lead to a lot of wasted time and money.
Aside from the question of modesty, we have an opportunity to
analyse and define what is appropriate. We dress in a more casual
fashion than ever before. The old rules no longer apply, and we don’t
really have new ones to replace them. Even in the early twentieth
century, Emily Post in her Book of Etiquette laid down the law on when
to wear a black tie, a white tie, or a tea dress. There was also a time
when older women simply did not wear clothes that were considered
fashionable for young women. Now, on many occasions, anything goes.
This is liberating, but we should remember that we are still making a
We all like to be comfortable. The days of wearing white gloves
while travelling are gone, but what do we say about ourselves if we go
to Paris dressed in shorts and running shoes? We might well let the
French think we consider their capital city a kind of Disneyland,
rather than a real place. When we have a casual Friday at work, we have
the challenge of finding clothes that show respect for our colleagues
and clients, and yet are more comfortable and less formal than our
normal workday attire.
We no longer have to look like older women when we hit 50.
Along with our ability to keep away the grey hairs, we can wear
youthful colours and styles. But again, to try to look 20 when one is
60 is going to make us look silly.
Good news and opportunities
Some current designers and catalogues are featuring older models
and catering to a variety of figure types, so we need not feel bad if
we do not look like Barbie. With the turn of the millennium, there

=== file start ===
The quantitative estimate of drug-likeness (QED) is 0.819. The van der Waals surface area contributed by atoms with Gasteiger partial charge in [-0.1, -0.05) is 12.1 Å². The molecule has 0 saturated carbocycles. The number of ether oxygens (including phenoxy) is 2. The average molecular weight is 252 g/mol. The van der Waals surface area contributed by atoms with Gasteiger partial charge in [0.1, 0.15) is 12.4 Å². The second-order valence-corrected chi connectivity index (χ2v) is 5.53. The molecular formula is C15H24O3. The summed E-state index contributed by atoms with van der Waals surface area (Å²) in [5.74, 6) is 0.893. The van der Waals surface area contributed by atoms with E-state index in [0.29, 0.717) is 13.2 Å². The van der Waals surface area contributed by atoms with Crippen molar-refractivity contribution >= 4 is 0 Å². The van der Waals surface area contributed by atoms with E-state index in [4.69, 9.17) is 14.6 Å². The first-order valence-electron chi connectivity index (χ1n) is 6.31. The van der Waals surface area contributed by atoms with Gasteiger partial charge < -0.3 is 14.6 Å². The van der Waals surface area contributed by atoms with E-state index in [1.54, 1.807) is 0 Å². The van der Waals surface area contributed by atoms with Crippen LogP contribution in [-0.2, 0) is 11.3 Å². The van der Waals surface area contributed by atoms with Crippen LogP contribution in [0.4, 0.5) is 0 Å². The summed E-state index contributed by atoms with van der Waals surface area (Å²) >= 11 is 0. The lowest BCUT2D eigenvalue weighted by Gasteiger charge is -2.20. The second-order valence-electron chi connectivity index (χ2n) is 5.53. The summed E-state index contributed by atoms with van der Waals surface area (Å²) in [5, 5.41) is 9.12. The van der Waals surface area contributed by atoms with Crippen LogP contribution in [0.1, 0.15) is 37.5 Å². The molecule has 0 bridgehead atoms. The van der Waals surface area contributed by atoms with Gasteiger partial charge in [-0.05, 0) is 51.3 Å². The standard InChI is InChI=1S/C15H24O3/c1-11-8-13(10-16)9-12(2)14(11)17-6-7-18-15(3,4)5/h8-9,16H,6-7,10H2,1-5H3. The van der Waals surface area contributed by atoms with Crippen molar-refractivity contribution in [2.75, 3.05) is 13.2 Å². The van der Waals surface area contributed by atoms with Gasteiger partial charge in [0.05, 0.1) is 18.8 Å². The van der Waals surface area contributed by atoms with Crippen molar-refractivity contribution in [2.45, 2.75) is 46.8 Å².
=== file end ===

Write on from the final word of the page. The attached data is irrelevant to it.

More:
seems to be a shift towards a new elegance, bringing back some of the
best of the old, while continuing to search for the right fashion
statement for the women of the present. We have abandoned the unisex
pantsuit characteristic of the 70s, and can wear trousers with the
elegance of the 30s. Fashion has revived every older style until now
even the 90s (yes, the 1990s) can be referenced as historical. This
gives us the freedom to wear many styles that could be becoming to us
as individuals without being out of fashion because they are “vintage”.
There is no need to be dowdy to be modest or feminine. We can
simply choose the most becoming styles, and those that we feel best
represent the dignity of women as professionals and forces in society.
Women are the main consumers of fashion, and professional women
in particular spend more on clothes. They have an impact through what
they buy and wear, and can use their knowledge and sensitivity to the
fashion statement to become the driving force behind the fashion
industry. Each one can take advantage of the options provided by the
variety of lengths, fabrics and historical references, to design a
wardrobe suited to the part she plays in the continuing drama of the
twenty-first century woman.
Sarah Phelps Smith is an art historian and critic who has
taught at the University of Delaware and Swarthmore College. She lives
in Ohio with family of eight children.
This is a slightly edited version of her paper on the
theme of Women, Beauty, and Image at the Murray Hill Institute’s 2005
conference held in New York last month. The institute’s mission is to
promote the dignity of work and help women transform culture through